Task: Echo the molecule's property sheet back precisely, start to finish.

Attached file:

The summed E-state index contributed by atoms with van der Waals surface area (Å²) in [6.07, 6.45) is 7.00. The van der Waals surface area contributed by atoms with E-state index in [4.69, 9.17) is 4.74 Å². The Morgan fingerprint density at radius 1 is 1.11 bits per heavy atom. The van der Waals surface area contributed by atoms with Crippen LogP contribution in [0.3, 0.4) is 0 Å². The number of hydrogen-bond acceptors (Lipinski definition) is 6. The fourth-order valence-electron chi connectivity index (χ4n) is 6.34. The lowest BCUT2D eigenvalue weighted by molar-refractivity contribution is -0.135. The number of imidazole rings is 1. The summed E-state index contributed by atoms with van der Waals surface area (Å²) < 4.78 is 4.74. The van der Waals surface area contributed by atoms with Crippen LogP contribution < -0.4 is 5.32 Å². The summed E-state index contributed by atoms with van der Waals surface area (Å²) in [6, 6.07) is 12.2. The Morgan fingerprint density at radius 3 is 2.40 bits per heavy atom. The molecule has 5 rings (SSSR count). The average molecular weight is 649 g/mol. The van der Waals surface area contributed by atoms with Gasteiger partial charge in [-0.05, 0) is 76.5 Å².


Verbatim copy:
The summed E-state index contributed by atoms with van der Waals surface area (Å²) in [6.07, 6.45) is 7.00. The van der Waals surface area contributed by atoms with E-state index in [4.69, 9.17) is 4.74 Å². The Morgan fingerprint density at radius 1 is 1.11 bits per heavy atom. The van der Waals surface area contributed by atoms with Crippen LogP contribution in [0.3, 0.4) is 0 Å². The number of hydrogen-bond acceptors (Lipinski definition) is 6. The fourth-order valence-electron chi connectivity index (χ4n) is 6.34. The lowest BCUT2D eigenvalue weighted by molar-refractivity contribution is -0.135. The number of imidazole rings is 1. The summed E-state index contributed by atoms with van der Waals surface area (Å²) < 4.78 is 4.74. The van der Waals surface area contributed by atoms with Crippen LogP contribution < -0.4 is 5.32 Å². The summed E-state index contributed by atoms with van der Waals surface area (Å²) in [6, 6.07) is 12.2. The Morgan fingerprint density at radius 3 is 2.40 bits per heavy atom. The molecule has 5 rings (SSSR count). The average molecular weight is 649 g/mol. The van der Waals surface area contributed by atoms with Gasteiger partial charge in [-0.05, 0) is 76.5 Å².